Online edition of India's National Newspaper
Saturday, Sep 06, 2008
ePaper | Mobile/PDA Version
Front Page |
Tamil Nadu |
Andhra Pradesh |
New Delhi |
Other States |
Advts: Retail Plus | Classifieds | Jobs | Obituary |
The case verdict establishes drunken driving to be a more severe offence, says Devesh K. Pandey
The conviction of Sanjeev Nanda in the infamous BMW hit-and-run case should serve as a stern warning to those who drink and drive. The judgment has in a way set a precedent, making drunken driving a more severe offence.
The case against Nanda was built round three broad arguments. The prosecution charged that at the time of the accident the alcohol content in the blood of the accused was at such a level that it prevented his nervous system from functioning properly. According to the medico-legal certificate, Sanjeev’s gait was unsteady and eyes bilaterally dilated.
“There is a marked difference between negligence and committing an offence having the knowledge of it. If a truck driver reverses the vehicle not knowing that someone is standing behind it and may get hurt, it will be a negligent act. However, if the same is done by a person who does not know how to drive, it means that the accused had the knowledge that his act could cause injury or death,” said a Prosecution Department official.
And so the culprit, who was under the influence of alcohol to an extent that it hampered normal functioning of his nervous system, was in the know that driving in that state was dangerous for himself and others. Under these circumstances, the culprit driving at top speed knocked down six persons including three policemen and drove away leaving the injured behind shouting for help.
Retracing the scene of crime, the police records state that skid-marks of a vehicle were seen on the road. The head of an unknown body was found crushed. The body of a policeman was also found crushed. His right leg was detached, lying at some distance. The abdomen of another victim had ruptured and blood was spread all over the road.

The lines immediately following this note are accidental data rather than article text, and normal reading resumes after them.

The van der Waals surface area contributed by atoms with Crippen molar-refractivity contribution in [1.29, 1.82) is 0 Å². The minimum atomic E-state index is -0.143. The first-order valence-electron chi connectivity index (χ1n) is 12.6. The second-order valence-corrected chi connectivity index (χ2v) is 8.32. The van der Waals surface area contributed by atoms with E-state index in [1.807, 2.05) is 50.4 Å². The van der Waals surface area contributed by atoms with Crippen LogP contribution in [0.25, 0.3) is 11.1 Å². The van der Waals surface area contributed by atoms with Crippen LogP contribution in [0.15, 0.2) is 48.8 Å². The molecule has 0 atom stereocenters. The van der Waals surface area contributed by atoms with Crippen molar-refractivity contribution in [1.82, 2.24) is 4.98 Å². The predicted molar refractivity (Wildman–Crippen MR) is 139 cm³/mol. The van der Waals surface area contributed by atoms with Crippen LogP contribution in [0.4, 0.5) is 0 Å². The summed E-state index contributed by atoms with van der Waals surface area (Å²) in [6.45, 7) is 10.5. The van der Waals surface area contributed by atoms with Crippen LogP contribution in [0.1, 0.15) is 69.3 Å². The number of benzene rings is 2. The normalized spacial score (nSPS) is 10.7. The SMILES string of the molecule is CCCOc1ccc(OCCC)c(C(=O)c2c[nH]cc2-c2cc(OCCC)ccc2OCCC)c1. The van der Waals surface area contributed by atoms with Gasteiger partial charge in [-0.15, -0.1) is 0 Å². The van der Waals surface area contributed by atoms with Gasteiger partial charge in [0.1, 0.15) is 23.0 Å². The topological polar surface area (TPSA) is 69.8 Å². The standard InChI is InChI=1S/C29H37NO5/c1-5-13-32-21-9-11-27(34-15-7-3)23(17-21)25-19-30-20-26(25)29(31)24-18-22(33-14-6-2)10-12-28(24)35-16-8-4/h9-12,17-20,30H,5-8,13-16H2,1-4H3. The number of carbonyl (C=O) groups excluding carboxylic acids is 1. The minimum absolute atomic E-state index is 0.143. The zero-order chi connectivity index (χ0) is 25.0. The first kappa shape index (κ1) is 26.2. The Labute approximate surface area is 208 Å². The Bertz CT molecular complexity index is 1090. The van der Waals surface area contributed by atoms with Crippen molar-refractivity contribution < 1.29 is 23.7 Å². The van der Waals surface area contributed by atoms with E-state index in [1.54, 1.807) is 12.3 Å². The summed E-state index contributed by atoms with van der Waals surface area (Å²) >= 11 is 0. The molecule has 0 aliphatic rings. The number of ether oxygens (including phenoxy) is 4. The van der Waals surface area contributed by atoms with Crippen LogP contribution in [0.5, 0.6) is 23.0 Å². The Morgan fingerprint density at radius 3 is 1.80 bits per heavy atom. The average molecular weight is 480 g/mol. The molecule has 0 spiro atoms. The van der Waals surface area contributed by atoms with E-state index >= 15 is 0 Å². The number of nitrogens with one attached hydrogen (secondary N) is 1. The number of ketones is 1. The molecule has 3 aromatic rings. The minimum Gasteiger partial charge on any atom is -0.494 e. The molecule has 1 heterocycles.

The other ground was that there were tangible facts establishing that vigorous attempts had been made to destroy the evidence of offence by washing the car involved in the accident. While the broken registration number plate of the vehicle was found on the spot, the police also found blood stains inside the vehicle that connected it to the culprit. Moreover, it was the trail of leaking oil that led them to the house where the damaged vehicle was being washed.
The scene of crime and the post-accident activities of the accused served as an argument seeking his conviction.
Apart from highlighting the negative repercussions of drunken driving, the case exposed the manner in which witnesses are won over during trial. A sting operation carried out by NDTV exposing the defence-prosecution nexus in trying to bail out the accused by winning over a witness also uncovered the grey areas of the present criminal judicial system.
While pronouncing the judgment, the court observed that “this trial poses greater questions as to what is the meaning of a fair trial and how the court should proceed when the witnesses are being won over and the trial is being hijacked by the high and mighty”. Rightly so, the court said, where there was a clear proof of offenders indulging in winning over witnesses, a new principle of sentencing had to be devised to award a higher quantum of punishment.
The Hindu Group: Home | About Us | Copyright | Archives | Contacts | Subscription
Group Sites: The Hindu | The Hindu ePaper | Business Line | Business Line ePaper | Sportstar | Frontline | Publications | eBooks | Images | Home |